District 25 Friday Update: Legislation Passing and Dying
Public Safety Update – Steps Made to Bolster Justice System
- Gives judges back their decision-making authority in determining whether a defendant can be released from custody before their trial;
- Bolsters tools used by judges to consider out of state criminal history when determining a defendant’s ability to be released before trial;
- Strengthens the pre-trial release assessment for those charged with vehicle theft and other crimes;
- Gives Alaska’s Attorney General the authority to criminalize ever-changing, dangerous new controlled substances;
- Increases monetary penalties imposed for felonies, misdemeanors, and violations and puts the funding into public safety needs; and
- Provides much-needed tools to help police and prosecutors reduce crimes against our doctors and nurses.
This is not a full repeal of SB 91, which our office continues to believe is the right way to truly address the crime wave in Alaska. However, this does target specific weaknesses in our justice system, and will help law enforcement, prosecutors and judges better provide for public safety. We will keep you posted as we continue to fight to see critical changes to the way Alaska addresses and prevents crime.
House Bill 336 Passes Legislature!
Today, the Alaska Legislature passed House Bill 336, otherwise known as the “Supported Decision-Making Agreements Act.” This bill, which I introduced and worked on in conjunction with the Governor’s Council on Disabilities and Special Education, provides a new tool for elderly Alaskans and those experiencing intellectual and developmental disabilities to live happier, fuller, more self-directed and individualized lives.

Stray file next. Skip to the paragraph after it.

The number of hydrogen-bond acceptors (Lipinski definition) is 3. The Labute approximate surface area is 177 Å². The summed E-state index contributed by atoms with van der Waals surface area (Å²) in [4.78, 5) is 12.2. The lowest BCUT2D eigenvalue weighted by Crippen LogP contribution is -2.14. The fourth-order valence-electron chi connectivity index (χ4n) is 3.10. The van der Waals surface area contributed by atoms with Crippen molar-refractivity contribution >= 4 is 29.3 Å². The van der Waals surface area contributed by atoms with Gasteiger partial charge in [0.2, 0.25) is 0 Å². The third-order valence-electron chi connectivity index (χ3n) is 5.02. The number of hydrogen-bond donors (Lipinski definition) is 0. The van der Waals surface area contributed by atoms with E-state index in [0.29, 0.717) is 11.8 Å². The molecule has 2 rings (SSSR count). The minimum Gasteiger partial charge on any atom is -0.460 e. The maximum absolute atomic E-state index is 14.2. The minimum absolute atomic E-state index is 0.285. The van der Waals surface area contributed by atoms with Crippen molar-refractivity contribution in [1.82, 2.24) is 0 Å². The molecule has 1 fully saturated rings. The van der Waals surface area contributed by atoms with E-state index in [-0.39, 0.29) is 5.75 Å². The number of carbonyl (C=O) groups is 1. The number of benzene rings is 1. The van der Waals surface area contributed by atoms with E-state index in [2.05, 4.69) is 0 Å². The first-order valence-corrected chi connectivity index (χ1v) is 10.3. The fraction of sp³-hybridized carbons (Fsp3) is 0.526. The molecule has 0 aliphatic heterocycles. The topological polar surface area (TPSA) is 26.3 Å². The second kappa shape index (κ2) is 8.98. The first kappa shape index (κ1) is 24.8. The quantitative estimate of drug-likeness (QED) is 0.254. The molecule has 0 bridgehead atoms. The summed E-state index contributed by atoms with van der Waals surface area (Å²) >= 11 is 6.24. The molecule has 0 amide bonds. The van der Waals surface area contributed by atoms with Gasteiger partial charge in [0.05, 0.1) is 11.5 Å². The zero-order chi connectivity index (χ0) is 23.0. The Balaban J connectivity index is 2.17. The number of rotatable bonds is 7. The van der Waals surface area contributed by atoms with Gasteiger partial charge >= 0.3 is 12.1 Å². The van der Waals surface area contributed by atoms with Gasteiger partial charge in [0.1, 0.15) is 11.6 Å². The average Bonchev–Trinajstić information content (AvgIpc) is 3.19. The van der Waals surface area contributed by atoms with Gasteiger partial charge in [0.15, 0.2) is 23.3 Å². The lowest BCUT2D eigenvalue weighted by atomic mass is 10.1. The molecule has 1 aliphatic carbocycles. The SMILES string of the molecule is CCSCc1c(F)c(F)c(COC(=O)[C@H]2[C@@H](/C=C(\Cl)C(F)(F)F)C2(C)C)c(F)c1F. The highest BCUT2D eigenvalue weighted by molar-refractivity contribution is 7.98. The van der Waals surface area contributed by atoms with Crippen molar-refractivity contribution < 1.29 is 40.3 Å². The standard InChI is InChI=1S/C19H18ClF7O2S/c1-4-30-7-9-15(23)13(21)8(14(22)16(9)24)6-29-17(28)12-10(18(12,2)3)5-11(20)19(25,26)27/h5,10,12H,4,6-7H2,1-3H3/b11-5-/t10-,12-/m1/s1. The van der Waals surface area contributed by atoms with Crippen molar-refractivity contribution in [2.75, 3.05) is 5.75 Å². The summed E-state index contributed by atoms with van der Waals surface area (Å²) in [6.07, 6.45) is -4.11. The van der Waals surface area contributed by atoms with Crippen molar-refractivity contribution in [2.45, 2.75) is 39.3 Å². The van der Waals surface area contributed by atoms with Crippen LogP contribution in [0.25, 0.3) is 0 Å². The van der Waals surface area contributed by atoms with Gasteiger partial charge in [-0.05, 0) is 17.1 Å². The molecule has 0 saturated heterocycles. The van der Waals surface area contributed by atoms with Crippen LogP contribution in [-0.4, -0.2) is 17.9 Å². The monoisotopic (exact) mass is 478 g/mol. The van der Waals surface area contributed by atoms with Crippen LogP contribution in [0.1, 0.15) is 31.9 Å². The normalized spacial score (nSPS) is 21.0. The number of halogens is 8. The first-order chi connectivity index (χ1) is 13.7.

I introduced this bill to address the considerable growth of full guardianship, which takes away a person’s rights to make decisions about their life and has doubled in our state over the last seven years. Without others options, like supported decision-making agreements, to full guardianship many adult Alaskans who have the ability and wherewithal to make decisions for themselves are being placed under the state’s jurisdiction and having their inherent rights to self-determination stripped away unnecessarily.
House Bill 336 provides a clear and meaningful alternative to full guardianship for thousands of Alaskans. The bill has widespread support throughout the disability community, and received praise from advocates for elderly Alaskans. Legislation enabling supported decision-making agreements is spreading throughout the U.S., with both Wisconsin and Tennessee enacting similar laws within the last year.
The evidence is clear: when individuals are empowered to make their decisions, direct their lives, and gain independence they become healthier, more fulfilled, are more likely to be employed and are better able to recognize and resist abuse. House Bill 336 will Alaskans do just that. The bill passed the Alaska Legislature with a cumulative vote of 58-1 and now heads to Governor Walker’s desk for his signature.
Update on Senate Bill 76: Alcohol Rewrite and Impact on Small Alaskan Businesses